(To learn more about these learning tools, consider registering for an upcoming Nia White Belt Training.)

Bill’s tips on touch:

  1. Take time to notice textures with your hands and then with the soles of your feet. Feel the fabrics you wear. Reach out to stroke the bark of a tree. Dance across the grass. Roll in the sand. Swim.
  2. Feel the support the earth offers you as your feet (the hands that touch the earth) stand on the ground.
  3. As you hold someone's hand, feel the beat of their heart in your palm.
  4. Initiate movements by reaching out to touch something real or imaginary. Feel the difference between this sensation and simply initiating movement from the intention to “move your hand.”
  5. Eat with your fingers. Play with your food. Knead bread. Crunch vegetables. Feel butter melt on your tongue.

Gail Condrick, Black Belt Certified Nia Teacher and Next Generation Trainer, says:

I believe touch is the first sensation. Even before breath, there is the touch of creation that brings life to existence. Touch can bring pleasure and pain, and always brings awareness and attention. As a Nia sensation scientist, I can activate my own healing as I touch the world around me through my body movement. I can also be “touched” and moved mentally though the release of emotions that flow naturally in a Nia class.

At the core of Nia is a unique fitness philosophy, which involves seeking the sensation of pleasure in all we do. I was reminded of this recently, when I branched out from my regular routine and attended an aerobic dance class to see what was preceding me at a new venue. The participants, men and women aged 50-plus, were following a leader who responded to a tape with voice-over instructions and music. She illustrated the movements as the students followed her. They were jumping, twisting knees and torsos and turning quickly with challenging choreography. All of their attention was on the teacher. They pushed through the hour as if they were running to a finish line. At the end there was no cool down; there was only goodbye. Many left complaining of aches and pains, wearing these “battle wounds” as a medal of honor that they had “worked out” and had an athletic experience. Value was measured in the amount of sweat they wiped off their bodies.

The sensory-based practice of Nia is the opposite in almost every way. While also a cardiovascular workout, Nia invites me to connect with my body sensations, to give and receive pleasure for myself as a practitioner and for my students. I begin by sensing with my feet, the hands that touch the earth. As I become more conscious and aware, my body seems to slow, and I am more deliberate in my dance. I touch the space and notice that I can feel the air softly on my hand; I step and am aware of the hardness of the wood floor under my bare feet; I move my hips, shimmy and jiggle, and my body responds in celebration with me.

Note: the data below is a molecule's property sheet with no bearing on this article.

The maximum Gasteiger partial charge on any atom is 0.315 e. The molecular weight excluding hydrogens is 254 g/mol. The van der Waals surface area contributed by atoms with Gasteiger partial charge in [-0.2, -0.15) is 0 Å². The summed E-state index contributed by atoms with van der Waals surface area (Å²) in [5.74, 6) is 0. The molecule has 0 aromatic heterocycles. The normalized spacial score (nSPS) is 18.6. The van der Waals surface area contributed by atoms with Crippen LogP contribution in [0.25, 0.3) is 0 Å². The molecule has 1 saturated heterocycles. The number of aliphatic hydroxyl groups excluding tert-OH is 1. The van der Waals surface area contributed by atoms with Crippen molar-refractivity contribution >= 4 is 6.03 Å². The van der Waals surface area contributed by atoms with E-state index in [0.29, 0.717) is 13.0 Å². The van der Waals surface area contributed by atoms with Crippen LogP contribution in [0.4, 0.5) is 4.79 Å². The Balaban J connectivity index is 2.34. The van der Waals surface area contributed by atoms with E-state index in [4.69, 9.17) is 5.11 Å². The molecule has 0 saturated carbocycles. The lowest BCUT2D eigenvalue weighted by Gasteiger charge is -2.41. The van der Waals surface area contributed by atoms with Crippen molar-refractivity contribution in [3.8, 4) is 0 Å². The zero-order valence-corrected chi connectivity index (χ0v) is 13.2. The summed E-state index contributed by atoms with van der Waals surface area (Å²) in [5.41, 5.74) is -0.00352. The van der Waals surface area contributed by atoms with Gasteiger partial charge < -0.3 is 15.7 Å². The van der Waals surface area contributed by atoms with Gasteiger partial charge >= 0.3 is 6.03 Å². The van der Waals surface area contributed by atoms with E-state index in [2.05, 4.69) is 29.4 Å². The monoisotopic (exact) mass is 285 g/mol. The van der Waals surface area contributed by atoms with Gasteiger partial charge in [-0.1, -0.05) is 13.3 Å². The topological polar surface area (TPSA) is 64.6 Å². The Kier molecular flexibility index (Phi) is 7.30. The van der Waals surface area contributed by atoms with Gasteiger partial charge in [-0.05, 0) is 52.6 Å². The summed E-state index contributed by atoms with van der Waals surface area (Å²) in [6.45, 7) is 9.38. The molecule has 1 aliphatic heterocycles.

As I continue the dance, I am developing a sensory relationship with the world outside of my body and with my interior world. I touch the space with my head, hands, chest and feet, and I move molecules around me and within me. Underneath my skin is another dance of touch and sensation; my organs shift and move, and my connective tissue warms, lengthens and releases. In this place of awareness, I am sensing every moment and living in the ultimate “now zone” of existence. I am giving myself an internal and external massage, a body-worker of my own body.

At the end of the hour I am dripping with sweat, but I do not feel pain. Instead, I receive the final sensation of pleasure, that invisible touch that emanates from the warm blanket of Nia that has folded over me. I realize I am the mother of my own body, birthing my own feeling, sensing, pulsing, touching, pleasurable body awareness experiences through my Nia practice.

Gail’s tips on touch:

  1. As you connect with your feet and your body touches the space, ask yourself, “Is this pleasurable?” If the answer is yes, continue. If it’s no, adjust your movement in a way that feels good today – and remember that sensation may change tomorrow.
  2. Become a sensation scientist as you experiment with touch and the nine movement forms in your body laboratory. Explore the sensation of power in your body as you explode through space with Tae Kwon Do kicks and punches. Mix in modern dance creativity as you sculpt with your body and touch the space around you. Experience self-healing as you move energy along your bones and come into postural alignment. Note how the sensation of touch shifts with each of the movement forms.
  3. Move through the Nia 5 Stages and chart how your experience shifts as you concentrate your awareness on the sensation of touch, moving from the embryonic stage to the standing stage.
  4. Imagine the music makes physical contact with your body as you dance. Do you move any differently? If so, how?
  5. Pay attention to how stress or tension is affected when you make physical contact with others. How does your body respond to a high-five, a hug, a foot massage?